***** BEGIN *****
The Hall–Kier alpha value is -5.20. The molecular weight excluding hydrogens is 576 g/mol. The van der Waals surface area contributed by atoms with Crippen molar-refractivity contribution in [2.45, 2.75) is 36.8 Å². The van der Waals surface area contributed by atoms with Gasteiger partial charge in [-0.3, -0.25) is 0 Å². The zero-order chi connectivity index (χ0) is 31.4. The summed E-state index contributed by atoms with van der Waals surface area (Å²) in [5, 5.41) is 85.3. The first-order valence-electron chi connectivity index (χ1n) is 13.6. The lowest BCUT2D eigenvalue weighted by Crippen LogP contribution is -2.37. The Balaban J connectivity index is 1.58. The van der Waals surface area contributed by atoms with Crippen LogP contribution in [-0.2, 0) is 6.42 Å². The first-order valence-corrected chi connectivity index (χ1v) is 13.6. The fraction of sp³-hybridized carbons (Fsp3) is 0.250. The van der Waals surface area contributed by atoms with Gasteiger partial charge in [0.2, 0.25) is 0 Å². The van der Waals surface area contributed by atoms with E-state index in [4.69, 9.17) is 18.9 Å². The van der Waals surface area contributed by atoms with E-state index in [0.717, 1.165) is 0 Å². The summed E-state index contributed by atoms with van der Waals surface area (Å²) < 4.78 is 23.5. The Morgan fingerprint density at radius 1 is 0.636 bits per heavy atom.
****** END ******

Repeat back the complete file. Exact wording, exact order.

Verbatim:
The Hall–Kier alpha value is -5.20. The molecular weight excluding hydrogens is 576 g/mol. The van der Waals surface area contributed by atoms with Crippen molar-refractivity contribution in [2.45, 2.75) is 36.8 Å². The van der Waals surface area contributed by atoms with Gasteiger partial charge in [-0.3, -0.25) is 0 Å². The zero-order chi connectivity index (χ0) is 31.4. The summed E-state index contributed by atoms with van der Waals surface area (Å²) in [5, 5.41) is 85.3. The first-order valence-electron chi connectivity index (χ1n) is 13.6. The lowest BCUT2D eigenvalue weighted by Crippen LogP contribution is -2.37. The Balaban J connectivity index is 1.58. The van der Waals surface area contributed by atoms with Crippen LogP contribution in [-0.2, 0) is 6.42 Å². The first-order valence-corrected chi connectivity index (χ1v) is 13.6. The fraction of sp³-hybridized carbons (Fsp3) is 0.250. The van der Waals surface area contributed by atoms with Gasteiger partial charge in [0.2, 0.25) is 0 Å². The van der Waals surface area contributed by atoms with E-state index in [4.69, 9.17) is 18.9 Å². The van der Waals surface area contributed by atoms with E-state index in [0.717, 1.165) is 0 Å². The summed E-state index contributed by atoms with van der Waals surface area (Å²) < 4.78 is 23.5. The Morgan fingerprint density at radius 1 is 0.636 bits per heavy atom.